Twitter Analytics doesn’t offer any engagement filtering options, meaning that – for now – we’re stuck with this aggregate total of all interactions as the benchmark for our engagement data. Hopefully this is a feature we’ll see in the future.
One thing that was immediately obvious to me was that tweets with images perform so much more strongly than those without. I’ve long suspected that this was the case, but I had no idea how much of a difference including images in your tweets can make.
Something else I noticed was that a lot of people will retweet without actually clicking on the link in a tweet. If you want to get a lot of retweets (and who doesn’t?), you have to create tweets that people are comfortable sharing without necessarily reading.
Most content marketers limit themselves to using Twitter solely as a promotional tool. Don’t get me wrong – Twitter can be invaluable for promoting your best content, but it can also be used to gauge how well certain content will perform on social long before you sit down to write a full blog post.
Recently, I came across an interesting graphic and tweeted a link to it:
As you can see, Twitter Analytics helped me find the data about engagement for this particular tweet. Tweets with images always perform more strongly than those without them, but this one had an engagement rate of 8.0% – significantly higher than many of my other tweets.
With that in mind, I wrote up a piece focusing on the graphic for my column at Inc. magazine, which performed very well. It was shared over 6,400 times in just a few days, which is 10x higher than the average Inc. magazine article!
Since it only takes a minute or two to compose and send a tweet, doing so and checking your Twitter Analytics data is a great way to identify new topic areas that really resonate with your following.
With Twitter promising advertisers access to detailed demographic data, it should come as no surprise that Twitter Analytics’ audience data is among the platform’s most valuable and useful sections. To access it, click on “Followers” in the top menu.
This is where you can learn a great deal about the people who are following you.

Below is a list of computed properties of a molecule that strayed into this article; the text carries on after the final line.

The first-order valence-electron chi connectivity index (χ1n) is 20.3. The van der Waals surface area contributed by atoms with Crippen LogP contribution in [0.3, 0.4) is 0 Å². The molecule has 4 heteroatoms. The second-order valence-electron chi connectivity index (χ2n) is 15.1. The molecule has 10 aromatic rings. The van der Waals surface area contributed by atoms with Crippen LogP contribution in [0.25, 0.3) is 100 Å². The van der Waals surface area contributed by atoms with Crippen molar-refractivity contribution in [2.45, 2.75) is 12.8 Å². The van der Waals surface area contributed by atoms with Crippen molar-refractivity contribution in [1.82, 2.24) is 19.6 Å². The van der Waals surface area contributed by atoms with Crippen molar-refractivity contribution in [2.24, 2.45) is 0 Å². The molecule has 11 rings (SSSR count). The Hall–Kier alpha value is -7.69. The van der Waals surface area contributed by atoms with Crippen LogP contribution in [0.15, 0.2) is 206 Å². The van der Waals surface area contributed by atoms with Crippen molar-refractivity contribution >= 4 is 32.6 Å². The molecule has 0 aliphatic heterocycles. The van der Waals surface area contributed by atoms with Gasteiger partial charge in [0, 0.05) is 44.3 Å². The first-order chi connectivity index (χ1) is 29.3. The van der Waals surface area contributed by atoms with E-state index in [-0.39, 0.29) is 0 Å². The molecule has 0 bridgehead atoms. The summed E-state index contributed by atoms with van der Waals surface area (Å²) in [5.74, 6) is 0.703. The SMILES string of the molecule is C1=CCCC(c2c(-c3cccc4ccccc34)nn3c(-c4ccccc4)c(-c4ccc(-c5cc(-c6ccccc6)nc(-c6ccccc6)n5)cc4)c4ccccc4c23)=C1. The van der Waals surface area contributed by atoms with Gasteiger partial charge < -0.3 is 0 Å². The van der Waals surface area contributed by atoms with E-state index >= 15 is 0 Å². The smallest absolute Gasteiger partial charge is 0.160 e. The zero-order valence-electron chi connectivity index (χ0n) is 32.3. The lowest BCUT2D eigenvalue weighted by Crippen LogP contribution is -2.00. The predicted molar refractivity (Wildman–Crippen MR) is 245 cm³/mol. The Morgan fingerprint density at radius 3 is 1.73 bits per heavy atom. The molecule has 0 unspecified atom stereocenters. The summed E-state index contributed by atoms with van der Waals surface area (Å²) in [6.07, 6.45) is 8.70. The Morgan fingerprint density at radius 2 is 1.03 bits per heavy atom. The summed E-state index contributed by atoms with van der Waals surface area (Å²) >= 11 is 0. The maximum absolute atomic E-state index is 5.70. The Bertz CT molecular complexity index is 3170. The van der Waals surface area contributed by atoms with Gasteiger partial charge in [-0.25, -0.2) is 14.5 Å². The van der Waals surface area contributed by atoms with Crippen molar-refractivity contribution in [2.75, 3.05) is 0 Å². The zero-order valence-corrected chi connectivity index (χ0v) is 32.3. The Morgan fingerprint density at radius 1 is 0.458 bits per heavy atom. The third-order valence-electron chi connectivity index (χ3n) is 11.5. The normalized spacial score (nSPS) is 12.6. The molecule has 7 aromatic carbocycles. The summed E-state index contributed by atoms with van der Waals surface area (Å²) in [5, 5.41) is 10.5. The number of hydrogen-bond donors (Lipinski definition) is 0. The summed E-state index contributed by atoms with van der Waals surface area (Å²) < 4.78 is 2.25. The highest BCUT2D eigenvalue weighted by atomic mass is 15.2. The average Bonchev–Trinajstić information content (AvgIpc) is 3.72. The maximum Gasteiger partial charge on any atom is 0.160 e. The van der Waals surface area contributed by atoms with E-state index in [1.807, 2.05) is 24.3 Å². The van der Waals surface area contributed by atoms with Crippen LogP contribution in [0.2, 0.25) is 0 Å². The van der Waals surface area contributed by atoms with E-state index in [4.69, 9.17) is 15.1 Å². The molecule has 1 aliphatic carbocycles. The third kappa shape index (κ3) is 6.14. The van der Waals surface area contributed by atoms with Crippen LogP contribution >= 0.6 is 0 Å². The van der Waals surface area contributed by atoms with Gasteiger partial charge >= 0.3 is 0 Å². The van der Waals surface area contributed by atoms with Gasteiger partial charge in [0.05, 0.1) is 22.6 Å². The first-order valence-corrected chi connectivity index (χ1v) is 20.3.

At the top of this report, you’ll see a chart that plots your follower count over time (which is hopefully trending up, as mine is). Unlike the date range data in the Impressions report, your followers graph goes back much further. In this instance, the data being displayed begins on August 6 2012 until January 12 2015:
I’ve only really started using Twitter frequently in the past year or so. I always suspected that being more active on Twitter and engaging with other users would help increase my following, but I had no idea how fast my follower count would ramp up – it took me about six years to attract my first 8,000 followers, but I’ve picked up the remaining 29,000 or so in the past year!
Beneath the follower timeline graph is where the real action is. This is where you’ll find all sorts of demographic data on your followers, including interests, location, and the other types of Twitter users your followers are following.
As you can see, most of my followers are interested in marketing, located in the United States, and a sizable majority are male. It’s not really shocking that three of my top five cities are the country’s top hotspots for entrepreneurship, but I was a little surprised to see Philadelphia rounding out my top five. I guess the startup scene in the City of Brotherly Love needs more attention!
There are a lot of articles out there telling you the best time to tweet and who to follow on Twitter and the perfect type of tweet to encourage engagement, but if Twitter Analytics shows us anything, it’s that you should rely on your data, not somebody else’s aggregated interpretation. What works for someone else might not work for you. Take a long, hard look at what tweets are resonating with your audience and build on that. Do more of what works, less of what doesn’t, and your Twitter profile will become more engaging.
How are you using Twitter Analytics? I’d love to hear your tips and tricks!